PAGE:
This winter has been brutal on the east coast, keeping furnaces running and and keeping the humidity inside your house low…terrible conditions for any piano.
High humidity can be an inconvenience, leading to sticking keys or a sluggish action, but high humidity rarely causes damage.
Low humidity, however, can seriously damage your piano, causing glue joints to fail and wood to split. Repeated cycles of high and low humidity, say over a number of seasons in New England is frequently a death sentence for soundboards and bridges.
The wood in a piano can adjust to a constant level of relative humidity which is why cracked soundboards are not that much of a problem in Arizona. The repeated cycling between very high and very low is what really hurts and is the biggest enemy to soundboards in particular.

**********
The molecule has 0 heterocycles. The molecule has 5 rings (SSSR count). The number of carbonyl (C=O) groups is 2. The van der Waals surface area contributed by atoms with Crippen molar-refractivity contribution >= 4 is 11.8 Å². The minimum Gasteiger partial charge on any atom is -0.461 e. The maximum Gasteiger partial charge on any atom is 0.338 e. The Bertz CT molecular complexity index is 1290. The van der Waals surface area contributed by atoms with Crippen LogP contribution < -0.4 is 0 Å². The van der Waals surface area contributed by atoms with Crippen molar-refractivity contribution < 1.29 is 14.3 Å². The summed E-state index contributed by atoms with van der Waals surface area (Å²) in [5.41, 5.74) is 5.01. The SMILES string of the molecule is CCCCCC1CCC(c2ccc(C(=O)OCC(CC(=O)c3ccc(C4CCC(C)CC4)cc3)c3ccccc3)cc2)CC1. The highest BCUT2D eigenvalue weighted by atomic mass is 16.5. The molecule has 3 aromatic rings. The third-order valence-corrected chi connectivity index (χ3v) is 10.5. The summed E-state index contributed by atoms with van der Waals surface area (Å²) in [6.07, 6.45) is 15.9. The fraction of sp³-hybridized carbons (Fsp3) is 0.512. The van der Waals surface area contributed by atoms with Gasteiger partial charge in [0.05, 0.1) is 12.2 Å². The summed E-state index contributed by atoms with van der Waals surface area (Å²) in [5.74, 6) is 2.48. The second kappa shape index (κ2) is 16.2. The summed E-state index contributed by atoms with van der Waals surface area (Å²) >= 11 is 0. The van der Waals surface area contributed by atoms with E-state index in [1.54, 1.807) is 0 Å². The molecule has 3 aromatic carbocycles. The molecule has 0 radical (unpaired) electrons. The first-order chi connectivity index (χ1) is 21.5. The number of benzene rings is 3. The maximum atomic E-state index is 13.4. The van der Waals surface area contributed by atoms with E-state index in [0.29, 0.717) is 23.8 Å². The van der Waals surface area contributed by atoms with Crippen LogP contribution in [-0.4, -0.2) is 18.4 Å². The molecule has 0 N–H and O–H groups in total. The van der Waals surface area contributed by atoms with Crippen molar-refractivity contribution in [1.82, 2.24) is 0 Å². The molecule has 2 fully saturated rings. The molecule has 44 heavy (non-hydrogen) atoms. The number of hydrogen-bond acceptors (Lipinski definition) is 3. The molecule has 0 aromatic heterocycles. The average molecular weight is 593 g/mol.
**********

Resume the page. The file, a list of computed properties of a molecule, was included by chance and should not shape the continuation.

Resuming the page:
What’s the solution? Adding humidity. This can be done with a room humidifier or the Piano Lifesaver System which mounts inside the piano. The real key is to know what you’ve got which means buying a couple of inexpensive hygrometers at your local hardware store and placing them in various spots around the piano and then watching them every day. As it approches 30%…get nervous and act!